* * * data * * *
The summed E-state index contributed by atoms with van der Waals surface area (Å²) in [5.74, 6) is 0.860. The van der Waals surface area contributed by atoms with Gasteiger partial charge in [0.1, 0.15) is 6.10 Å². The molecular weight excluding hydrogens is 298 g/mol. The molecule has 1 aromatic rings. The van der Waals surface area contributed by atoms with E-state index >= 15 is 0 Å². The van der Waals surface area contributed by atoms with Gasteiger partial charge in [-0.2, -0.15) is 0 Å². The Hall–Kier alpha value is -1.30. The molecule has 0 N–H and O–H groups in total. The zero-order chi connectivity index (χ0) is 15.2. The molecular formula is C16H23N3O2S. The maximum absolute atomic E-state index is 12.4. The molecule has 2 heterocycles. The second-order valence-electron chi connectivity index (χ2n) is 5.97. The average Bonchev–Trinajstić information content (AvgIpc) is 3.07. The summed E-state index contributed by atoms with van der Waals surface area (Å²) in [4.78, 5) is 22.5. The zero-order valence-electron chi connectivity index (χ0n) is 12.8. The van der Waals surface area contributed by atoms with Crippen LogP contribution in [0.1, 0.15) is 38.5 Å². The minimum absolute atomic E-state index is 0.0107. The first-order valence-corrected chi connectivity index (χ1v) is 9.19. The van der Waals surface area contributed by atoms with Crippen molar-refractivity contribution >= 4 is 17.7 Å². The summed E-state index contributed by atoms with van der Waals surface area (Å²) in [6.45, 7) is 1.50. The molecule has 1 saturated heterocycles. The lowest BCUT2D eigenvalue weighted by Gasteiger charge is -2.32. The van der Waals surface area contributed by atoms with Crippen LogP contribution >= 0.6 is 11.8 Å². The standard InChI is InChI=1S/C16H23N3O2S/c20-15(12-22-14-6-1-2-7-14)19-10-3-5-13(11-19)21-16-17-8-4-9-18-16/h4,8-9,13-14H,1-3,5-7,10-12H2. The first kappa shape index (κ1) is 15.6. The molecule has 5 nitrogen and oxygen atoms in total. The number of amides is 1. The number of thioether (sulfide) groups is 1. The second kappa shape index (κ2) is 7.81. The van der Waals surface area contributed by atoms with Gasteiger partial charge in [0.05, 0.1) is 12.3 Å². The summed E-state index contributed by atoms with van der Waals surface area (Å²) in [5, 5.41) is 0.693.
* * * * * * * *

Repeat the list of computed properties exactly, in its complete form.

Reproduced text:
The summed E-state index contributed by atoms with van der Waals surface area (Å²) in [5.74, 6) is 0.860. The van der Waals surface area contributed by atoms with Gasteiger partial charge in [0.1, 0.15) is 6.10 Å². The molecular weight excluding hydrogens is 298 g/mol. The molecule has 1 aromatic rings. The van der Waals surface area contributed by atoms with E-state index >= 15 is 0 Å². The van der Waals surface area contributed by atoms with Gasteiger partial charge in [-0.2, -0.15) is 0 Å². The Hall–Kier alpha value is -1.30. The molecule has 0 N–H and O–H groups in total. The zero-order chi connectivity index (χ0) is 15.2. The molecular formula is C16H23N3O2S. The maximum absolute atomic E-state index is 12.4. The molecule has 2 heterocycles. The second-order valence-electron chi connectivity index (χ2n) is 5.97. The average Bonchev–Trinajstić information content (AvgIpc) is 3.07. The summed E-state index contributed by atoms with van der Waals surface area (Å²) in [4.78, 5) is 22.5. The zero-order valence-electron chi connectivity index (χ0n) is 12.8. The van der Waals surface area contributed by atoms with Crippen LogP contribution in [0.1, 0.15) is 38.5 Å². The minimum absolute atomic E-state index is 0.0107. The first-order valence-corrected chi connectivity index (χ1v) is 9.19. The van der Waals surface area contributed by atoms with Crippen molar-refractivity contribution >= 4 is 17.7 Å². The summed E-state index contributed by atoms with van der Waals surface area (Å²) in [6.45, 7) is 1.50. The molecule has 1 saturated heterocycles. The lowest BCUT2D eigenvalue weighted by Gasteiger charge is -2.32. The van der Waals surface area contributed by atoms with Crippen LogP contribution >= 0.6 is 11.8 Å². The standard InChI is InChI=1S/C16H23N3O2S/c20-15(12-22-14-6-1-2-7-14)19-10-3-5-13(11-19)21-16-17-8-4-9-18-16/h4,8-9,13-14H,1-3,5-7,10-12H2. The first kappa shape index (κ1) is 15.6. The molecule has 5 nitrogen and oxygen atoms in total. The number of amides is 1. The number of thioether (sulfide) groups is 1. The second kappa shape index (κ2) is 7.81. The van der Waals surface area contributed by atoms with Gasteiger partial charge in [0.05, 0.1) is 12.3 Å². The summed E-state index contributed by atoms with van der Waals surface area (Å²) in [5, 5.41) is 0.693.